Follow Us


12th Biology 2012 Set1 Delhi Board Paper Solution

Question 30

What is the inheritance pattern observed in the size of starch grains and seed shape of Pisum sativum? Workout the monohybrid cross showing the above traits. How does this pattern of inheritance deviate from that of Mendelian law of dominance?
OR
State the aim and describe Messelson and Stahl’s experiment.

Answer

The starch synthesis in pea plants is controlled by a single gene. It has two alleles B and b. BB         homozygotes produced large starch grains as compared to that produced by bb homozygotes. After maturation it was observed that BB seeds were round and bb were wrinkled. When they  were crossed the resultant progeny were intermediate-sized Bb seeds. The cross involved is

homozygotes

Deviation from Mendel's law of dominance: If starch grain size is considered as the phenotype, then from this angle, the alleles show incomplete dominance. Thus, dominance is not an autonomous feature of a gene, it depends on gene product and production of particular phenotype from this product.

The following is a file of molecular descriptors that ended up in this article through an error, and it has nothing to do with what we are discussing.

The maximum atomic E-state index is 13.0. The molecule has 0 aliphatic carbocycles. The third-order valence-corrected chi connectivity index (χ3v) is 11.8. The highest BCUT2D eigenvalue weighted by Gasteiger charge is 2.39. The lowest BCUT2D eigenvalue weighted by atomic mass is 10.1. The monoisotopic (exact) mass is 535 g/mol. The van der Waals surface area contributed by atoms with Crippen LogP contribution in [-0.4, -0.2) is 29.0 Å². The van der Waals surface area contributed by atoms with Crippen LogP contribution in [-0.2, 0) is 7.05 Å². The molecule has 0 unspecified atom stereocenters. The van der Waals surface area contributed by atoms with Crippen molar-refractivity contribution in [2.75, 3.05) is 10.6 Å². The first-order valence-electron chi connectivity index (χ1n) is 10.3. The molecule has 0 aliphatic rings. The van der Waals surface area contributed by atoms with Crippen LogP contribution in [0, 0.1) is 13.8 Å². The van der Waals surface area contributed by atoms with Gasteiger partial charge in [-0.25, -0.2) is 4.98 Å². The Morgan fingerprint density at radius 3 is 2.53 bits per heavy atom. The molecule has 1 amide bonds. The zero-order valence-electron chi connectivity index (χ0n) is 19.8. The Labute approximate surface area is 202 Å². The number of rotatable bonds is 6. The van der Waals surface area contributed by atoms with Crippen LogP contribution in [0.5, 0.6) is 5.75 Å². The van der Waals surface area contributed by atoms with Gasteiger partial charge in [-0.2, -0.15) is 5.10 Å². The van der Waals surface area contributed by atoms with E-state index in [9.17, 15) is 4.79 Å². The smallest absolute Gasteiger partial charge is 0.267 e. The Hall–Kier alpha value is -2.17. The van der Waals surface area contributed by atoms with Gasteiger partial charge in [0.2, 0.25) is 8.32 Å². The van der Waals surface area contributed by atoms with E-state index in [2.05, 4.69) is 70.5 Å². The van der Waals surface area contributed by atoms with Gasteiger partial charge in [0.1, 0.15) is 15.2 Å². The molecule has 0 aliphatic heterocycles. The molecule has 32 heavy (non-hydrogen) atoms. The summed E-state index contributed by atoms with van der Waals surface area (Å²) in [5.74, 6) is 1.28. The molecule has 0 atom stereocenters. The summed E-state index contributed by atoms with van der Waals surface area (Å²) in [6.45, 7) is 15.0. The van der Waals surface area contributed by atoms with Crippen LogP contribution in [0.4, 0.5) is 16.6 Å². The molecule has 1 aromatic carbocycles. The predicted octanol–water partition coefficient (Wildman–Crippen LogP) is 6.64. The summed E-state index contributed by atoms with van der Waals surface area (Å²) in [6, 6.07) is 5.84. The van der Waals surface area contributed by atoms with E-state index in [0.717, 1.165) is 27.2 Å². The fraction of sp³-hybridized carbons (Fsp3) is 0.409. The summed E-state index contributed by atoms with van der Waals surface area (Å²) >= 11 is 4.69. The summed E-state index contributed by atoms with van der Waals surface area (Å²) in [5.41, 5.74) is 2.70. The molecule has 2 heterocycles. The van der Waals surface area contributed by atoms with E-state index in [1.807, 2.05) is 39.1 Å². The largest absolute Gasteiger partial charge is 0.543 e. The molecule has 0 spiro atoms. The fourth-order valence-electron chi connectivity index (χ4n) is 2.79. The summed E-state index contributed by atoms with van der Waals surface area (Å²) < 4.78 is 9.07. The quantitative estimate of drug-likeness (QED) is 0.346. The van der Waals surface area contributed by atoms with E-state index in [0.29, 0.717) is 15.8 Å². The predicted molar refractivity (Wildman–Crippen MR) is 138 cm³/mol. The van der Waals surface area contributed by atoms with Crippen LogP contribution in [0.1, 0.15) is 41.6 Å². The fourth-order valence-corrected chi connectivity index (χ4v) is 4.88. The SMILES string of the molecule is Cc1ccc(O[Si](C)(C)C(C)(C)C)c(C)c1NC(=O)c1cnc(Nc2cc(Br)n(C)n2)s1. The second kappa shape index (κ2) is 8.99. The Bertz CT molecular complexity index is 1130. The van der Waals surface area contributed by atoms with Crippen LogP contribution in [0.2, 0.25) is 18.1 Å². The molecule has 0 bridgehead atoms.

OR

Messelson and Stahl in 1958 aimed at proving that the DNA replicates in a semi-conservative fashion. The semi-conservative DNA replication suggests that after the completion of replication, each DNA molecule will have one parental and one newly-synthesised strand.



Experimental proof

(1)  E.coli was grown in a medium containing 15NH4 Cl (15 N is the heavy isotope of nitrogen) as the only nitrogen source for many generations. As a result, 15 N  was incorporated into the newly-synthesised DNA. This heavy DNA could be distinguished by centrifugations in CsCl density gradient.

(2) Then, these E. coli cells were transferred to a medium with normal 14NH4 Cl and the DNA was extracted as double-stranded helix. The various samples were separated on CsCl gradients for measuring the density of DNA.

(3)  After 40 minutes, the DNA of the second generation was extracted from the 14NH4  Cl medium and was found to have equal amounts of hybrid and light DNA.

homozygotes